ABINGDON, Va. — Abingdon Town Council spent Wednesday afternoon last week discussing the future of the sites of two former big-box stores, both owned by Marathon Realty Corp.
What was once Magic Mart at Washington Crossing shopping center is now slated for demolition to make way for a 98-room Hampton Inn, which could take up to 16 months to construct, according to Stephen Spangler, representing Marathon Realty Corp., at Wednesday’s Town Council work session.
That new Hampton Inn would replace Abingdon’s current Hampton Inn, which is set to be demolished when the Virginia Department of Transportation completes an upcoming project to improve access at I-81’s Exit 17, Spangler said.
A contract has been signed with Hampton Inn but is contingent on approval by the town’s planning commission to subdivide Washington Crossing, Spangler said.
“I’m glad you’ve found a location for the Hampton Inn,” Abingdon Mayor Wayne Craig said to Spangler, “because we’re going to be losing revenue when they tear it down.”
What will happen to another big-box store, the town’s former Kmart, however, has spawned a debate between Town Council and the Washington County Board of Supervisors all summer long.
County leaders have proposed making the Kmart, also represented by Marathon, the new location for the Washington County Courthouse and have now placed such a proposal on the Nov. 5 ballot for Washington County.
But the Abingdon Town Council and Town Manager Jimmy Morani oppose such a plan, saying it violates zoning ordinances.
On Wednesday, Town Council passed a motion by Vice Mayor Cindy Patterson rejecting the county government’s request that the council consider amending the zoning code. The council also agreed not to pass on the request to the planning commission or to add “courthouse” to the list of accepted uses for the town’s B-2 General Business District zones.
Jason Boswell, the town’s director of zoning, said allowing a courthouse to be built at the Kmart site would take the property off the tax rolls and would not be consistent with other zoning in the town.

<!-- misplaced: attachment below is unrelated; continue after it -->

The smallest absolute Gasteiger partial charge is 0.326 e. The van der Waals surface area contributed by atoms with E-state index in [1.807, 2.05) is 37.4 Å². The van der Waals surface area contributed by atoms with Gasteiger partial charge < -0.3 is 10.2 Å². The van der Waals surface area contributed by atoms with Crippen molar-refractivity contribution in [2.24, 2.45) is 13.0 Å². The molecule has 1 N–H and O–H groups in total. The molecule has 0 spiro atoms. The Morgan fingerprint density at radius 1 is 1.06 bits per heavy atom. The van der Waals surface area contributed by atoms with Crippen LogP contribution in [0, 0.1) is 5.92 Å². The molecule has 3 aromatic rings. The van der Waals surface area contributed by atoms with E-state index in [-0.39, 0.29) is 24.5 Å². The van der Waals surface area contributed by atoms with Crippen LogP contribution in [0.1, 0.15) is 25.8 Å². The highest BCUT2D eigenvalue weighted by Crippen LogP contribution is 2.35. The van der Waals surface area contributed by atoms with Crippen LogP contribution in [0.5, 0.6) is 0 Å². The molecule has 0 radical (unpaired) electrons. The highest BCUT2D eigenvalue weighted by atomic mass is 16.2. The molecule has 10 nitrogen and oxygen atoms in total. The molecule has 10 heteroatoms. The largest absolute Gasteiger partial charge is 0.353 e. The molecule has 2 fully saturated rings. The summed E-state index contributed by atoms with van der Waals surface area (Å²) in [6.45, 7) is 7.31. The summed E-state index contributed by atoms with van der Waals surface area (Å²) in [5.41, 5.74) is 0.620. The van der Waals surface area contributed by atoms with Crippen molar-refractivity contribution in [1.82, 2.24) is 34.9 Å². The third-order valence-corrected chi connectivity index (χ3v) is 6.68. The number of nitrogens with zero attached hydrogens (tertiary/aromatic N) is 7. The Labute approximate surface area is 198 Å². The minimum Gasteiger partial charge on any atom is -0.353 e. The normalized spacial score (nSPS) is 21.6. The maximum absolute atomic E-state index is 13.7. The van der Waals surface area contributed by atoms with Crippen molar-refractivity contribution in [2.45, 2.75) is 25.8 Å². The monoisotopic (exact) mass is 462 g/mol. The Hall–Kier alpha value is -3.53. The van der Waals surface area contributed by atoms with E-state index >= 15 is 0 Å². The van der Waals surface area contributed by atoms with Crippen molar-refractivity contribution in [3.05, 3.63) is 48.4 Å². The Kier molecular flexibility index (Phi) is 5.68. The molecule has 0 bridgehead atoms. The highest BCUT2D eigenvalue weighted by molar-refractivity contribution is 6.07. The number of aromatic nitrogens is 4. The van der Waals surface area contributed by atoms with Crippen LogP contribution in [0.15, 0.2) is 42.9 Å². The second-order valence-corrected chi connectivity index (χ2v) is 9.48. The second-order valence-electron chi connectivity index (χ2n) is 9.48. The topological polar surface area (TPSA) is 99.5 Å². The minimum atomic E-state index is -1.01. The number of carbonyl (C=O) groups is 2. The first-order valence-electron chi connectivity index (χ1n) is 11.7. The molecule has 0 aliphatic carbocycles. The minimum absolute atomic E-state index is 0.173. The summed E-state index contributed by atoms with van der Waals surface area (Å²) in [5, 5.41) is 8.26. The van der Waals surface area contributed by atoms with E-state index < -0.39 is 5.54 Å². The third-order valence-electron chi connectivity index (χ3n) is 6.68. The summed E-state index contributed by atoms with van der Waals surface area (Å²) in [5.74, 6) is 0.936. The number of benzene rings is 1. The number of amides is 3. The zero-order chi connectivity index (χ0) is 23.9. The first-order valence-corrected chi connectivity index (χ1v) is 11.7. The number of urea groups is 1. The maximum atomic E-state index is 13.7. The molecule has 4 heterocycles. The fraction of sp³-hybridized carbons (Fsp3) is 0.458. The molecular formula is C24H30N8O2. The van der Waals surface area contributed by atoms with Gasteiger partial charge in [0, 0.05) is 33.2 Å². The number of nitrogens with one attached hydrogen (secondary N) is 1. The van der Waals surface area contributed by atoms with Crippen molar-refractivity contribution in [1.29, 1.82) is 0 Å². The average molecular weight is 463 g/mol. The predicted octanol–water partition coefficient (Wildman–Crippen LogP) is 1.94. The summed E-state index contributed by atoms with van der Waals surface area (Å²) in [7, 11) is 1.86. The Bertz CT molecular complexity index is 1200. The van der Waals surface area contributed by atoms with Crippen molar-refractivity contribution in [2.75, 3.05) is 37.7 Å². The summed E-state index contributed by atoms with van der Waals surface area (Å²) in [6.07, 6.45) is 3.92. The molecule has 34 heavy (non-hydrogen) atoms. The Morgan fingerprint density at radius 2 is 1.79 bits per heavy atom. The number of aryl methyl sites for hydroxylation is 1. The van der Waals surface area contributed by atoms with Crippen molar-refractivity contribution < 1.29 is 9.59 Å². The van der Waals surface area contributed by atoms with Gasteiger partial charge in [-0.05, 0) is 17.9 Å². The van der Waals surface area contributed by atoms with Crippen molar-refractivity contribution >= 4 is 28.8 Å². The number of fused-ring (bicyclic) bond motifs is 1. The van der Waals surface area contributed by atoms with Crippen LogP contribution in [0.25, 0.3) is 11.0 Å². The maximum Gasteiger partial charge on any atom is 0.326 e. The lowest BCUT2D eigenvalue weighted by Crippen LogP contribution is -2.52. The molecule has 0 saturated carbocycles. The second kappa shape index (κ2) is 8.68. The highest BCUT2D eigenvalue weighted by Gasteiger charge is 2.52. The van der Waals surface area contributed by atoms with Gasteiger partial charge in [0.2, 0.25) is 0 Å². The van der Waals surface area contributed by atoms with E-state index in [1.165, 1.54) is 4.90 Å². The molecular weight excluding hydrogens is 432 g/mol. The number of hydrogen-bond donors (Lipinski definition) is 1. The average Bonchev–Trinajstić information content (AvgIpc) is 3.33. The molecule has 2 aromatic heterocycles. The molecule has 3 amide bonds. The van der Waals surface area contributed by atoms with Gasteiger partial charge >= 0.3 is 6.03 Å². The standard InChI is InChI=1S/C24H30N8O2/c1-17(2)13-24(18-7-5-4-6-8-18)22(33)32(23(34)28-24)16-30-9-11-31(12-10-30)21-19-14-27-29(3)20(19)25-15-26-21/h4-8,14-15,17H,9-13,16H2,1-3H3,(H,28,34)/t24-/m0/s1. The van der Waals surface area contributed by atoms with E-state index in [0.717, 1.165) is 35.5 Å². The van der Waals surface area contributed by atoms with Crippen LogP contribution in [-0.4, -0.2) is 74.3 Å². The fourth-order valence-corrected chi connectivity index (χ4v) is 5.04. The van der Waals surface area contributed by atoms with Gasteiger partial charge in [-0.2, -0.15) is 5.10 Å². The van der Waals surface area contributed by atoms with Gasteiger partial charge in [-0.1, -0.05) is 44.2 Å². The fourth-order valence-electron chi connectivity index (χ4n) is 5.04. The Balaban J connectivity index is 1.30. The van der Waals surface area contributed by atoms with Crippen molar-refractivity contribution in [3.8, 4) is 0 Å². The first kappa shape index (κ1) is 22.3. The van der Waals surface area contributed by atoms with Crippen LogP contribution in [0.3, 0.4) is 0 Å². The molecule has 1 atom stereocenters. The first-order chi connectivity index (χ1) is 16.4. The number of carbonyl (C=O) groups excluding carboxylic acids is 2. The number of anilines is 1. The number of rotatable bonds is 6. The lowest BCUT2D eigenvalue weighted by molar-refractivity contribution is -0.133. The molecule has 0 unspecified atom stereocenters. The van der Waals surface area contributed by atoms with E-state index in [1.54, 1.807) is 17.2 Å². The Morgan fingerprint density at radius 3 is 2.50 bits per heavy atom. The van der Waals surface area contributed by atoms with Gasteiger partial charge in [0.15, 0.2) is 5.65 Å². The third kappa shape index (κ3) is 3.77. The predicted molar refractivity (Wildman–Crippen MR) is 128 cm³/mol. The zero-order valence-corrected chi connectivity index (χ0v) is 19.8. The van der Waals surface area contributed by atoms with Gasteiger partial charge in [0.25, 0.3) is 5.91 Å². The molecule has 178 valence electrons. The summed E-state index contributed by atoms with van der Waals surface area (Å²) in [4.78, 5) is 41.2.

Currently, a courthouse is only allowed in Abingdon’s Old and Historic District.
Craig called it “somewhat absurd” to allow a courthouse anywhere within the town’s B-2 General Business District.
“We are being asked to arbitrarily change our zoning ordinance,” Craig said.
Washington County Attorney Lucy Phillips addressed the Town Council on Wednesday and also sent a five-page letter to members of the council and planning commission. Phillips spoke in defense of a rule in the town code that allows the public to request zoning text amendments, which the town’s acting counsel, Cameron Bell, said violates state law in a Sept. 6 letter to Phillips.
Phillips urged the town to leave the rule in place. In her letter, Phillips said that section of the town code should be revised rather than repealed.
“The Town Manager and Town Attorney have asserted that it is improper for the Town to receive applications for amendment of the zoning ordinance from Town citizens because ‘only the governing body … may amend the zoning ordinance,’” Phillips wrote in her Sept. 18 letter, referencing Bell’s argument from his Sept. 6 letter to her.
“It is illogical to conclude that the acceptance of an application equals amendment of the zoning ordinance,” Phillips said. “The Town’s acceptance of an application brings a citizen’s request to the attention of the Commission and Council, which may initiate the process for amending of the zoning ordinance.”
Phillips also criticized Bell’s opinion that the code violates state law and, on Wednesday, asked the Town Council a question: “Can any one of you really accept that it’s beyond the scope of the town’s authority to receive requests for changes in the town’s zoning law from its own citizens?”
Citizen involvement in the legislative process, Phillips said, “is part of the bedrock of democracy.”